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Wind Energy Operations Managers


Early civilizations found ways to harness wind power to improve their lives. Ancient Egyptians in 5000 B.C. used wind energy to propel boats on the Nile River. By 200 B.C., according to a history of wind energy from the U.S. Department of Energy, China had simple windmills for pumping waters, and Persia and the Middle East had vertical-axis windmills with reed sails for grinding grain.

In the 11th century, the Middle East used windmills extensively for food production. European traders and religious crusaders brought this technology back to Europe, and the Dutch refined the design of the windmill, using it to drain marshes and lakes. European colonists then brought windmill technology to the Americas. Settlers used windmills to pump water for ranches and farms, and windmills were eventually used to generate electricity.

The use of windmills in Europe and the United States declined during the Industrial Revolution. Steam engines replaced water-pumping windmills and inexpensive electricity soon became available to rural areas in the United States.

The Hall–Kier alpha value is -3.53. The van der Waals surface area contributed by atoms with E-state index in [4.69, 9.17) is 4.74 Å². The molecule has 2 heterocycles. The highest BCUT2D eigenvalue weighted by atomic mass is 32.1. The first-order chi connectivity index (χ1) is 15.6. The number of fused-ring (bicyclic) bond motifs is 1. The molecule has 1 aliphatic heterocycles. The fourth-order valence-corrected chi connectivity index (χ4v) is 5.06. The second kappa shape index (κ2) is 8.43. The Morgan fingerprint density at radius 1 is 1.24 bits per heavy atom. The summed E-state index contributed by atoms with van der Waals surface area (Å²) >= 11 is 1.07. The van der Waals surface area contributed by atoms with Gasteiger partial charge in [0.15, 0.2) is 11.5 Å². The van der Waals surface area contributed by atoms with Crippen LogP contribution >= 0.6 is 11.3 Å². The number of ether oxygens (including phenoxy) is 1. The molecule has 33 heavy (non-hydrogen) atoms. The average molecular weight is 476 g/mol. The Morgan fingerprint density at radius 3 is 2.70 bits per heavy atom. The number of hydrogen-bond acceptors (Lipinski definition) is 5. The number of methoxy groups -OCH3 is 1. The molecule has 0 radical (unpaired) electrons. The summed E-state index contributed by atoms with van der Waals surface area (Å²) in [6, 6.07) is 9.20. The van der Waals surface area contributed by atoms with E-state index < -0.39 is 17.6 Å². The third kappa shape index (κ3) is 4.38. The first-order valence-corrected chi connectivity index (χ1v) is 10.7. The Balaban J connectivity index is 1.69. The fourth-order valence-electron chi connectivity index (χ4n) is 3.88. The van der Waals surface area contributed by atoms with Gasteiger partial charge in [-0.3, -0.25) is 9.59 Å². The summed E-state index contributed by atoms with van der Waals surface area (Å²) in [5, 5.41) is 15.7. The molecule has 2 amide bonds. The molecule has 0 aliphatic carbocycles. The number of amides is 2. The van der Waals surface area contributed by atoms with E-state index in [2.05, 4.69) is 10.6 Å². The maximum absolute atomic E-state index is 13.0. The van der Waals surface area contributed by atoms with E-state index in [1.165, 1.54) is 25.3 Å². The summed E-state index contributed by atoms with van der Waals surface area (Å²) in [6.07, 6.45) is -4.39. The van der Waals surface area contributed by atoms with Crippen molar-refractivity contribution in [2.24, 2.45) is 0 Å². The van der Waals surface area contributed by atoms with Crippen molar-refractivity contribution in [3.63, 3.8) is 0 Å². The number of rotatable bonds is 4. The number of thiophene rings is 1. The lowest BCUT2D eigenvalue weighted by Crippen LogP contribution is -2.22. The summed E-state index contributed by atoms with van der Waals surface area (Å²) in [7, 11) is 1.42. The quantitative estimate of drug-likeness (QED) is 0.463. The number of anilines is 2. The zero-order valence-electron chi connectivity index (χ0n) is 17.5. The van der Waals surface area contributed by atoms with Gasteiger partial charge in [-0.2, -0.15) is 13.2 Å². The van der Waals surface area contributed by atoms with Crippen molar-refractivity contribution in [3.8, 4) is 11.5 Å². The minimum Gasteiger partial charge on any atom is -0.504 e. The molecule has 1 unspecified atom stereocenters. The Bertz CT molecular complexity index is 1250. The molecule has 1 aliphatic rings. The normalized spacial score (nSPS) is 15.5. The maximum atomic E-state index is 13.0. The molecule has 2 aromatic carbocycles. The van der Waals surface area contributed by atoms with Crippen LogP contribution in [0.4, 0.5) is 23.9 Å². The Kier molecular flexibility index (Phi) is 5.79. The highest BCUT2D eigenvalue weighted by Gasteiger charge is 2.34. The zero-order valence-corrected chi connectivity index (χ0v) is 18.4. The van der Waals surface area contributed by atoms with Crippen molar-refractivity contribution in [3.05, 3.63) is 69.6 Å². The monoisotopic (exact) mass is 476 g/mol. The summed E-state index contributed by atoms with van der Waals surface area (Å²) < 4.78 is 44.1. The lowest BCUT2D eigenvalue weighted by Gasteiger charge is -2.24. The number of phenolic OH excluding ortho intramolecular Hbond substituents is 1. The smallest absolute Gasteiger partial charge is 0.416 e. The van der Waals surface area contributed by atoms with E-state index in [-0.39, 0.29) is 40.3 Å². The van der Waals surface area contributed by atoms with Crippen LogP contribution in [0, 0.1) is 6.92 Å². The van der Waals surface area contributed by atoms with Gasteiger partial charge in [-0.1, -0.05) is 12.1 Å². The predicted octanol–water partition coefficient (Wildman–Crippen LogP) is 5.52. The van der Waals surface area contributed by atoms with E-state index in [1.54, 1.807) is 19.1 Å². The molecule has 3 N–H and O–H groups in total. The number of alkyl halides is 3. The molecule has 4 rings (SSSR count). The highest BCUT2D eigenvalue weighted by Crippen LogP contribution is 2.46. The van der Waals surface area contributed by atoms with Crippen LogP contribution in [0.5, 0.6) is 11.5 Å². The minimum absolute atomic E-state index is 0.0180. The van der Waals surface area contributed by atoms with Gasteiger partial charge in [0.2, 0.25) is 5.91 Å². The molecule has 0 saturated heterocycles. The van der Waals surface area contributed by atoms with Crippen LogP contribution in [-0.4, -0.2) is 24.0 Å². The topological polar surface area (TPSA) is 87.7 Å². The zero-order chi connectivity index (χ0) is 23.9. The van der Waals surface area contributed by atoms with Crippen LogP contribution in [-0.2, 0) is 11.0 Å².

Although industrialization caused a decline in the number of windmills being used, it prompted the development of larger windmills, known as wind turbines, to create large amounts of electricity. Wind turbines were constructed in Denmark as early as 1890. Wind turbines were also constructed in the United States.

The energy crisis in the 1970s sparked growth in research into wind energy and other renewable energy technologies. Scientists and other researchers sought ways to reduce costs and streamline wind energy technology. The U.S. Department of Energy reports that installed wind electricity capacity in the U.S. has been growing steadily since 2000, and is expected to continue growing throughout the states in the years to come. The American Wind Energy Association reports that there are more than 60,000 wind turbines operating in the United States and that U.S. wind power has more than tripled since 2009. Wind energy operations managers with experience and strong technology skills will continue to be in demand.

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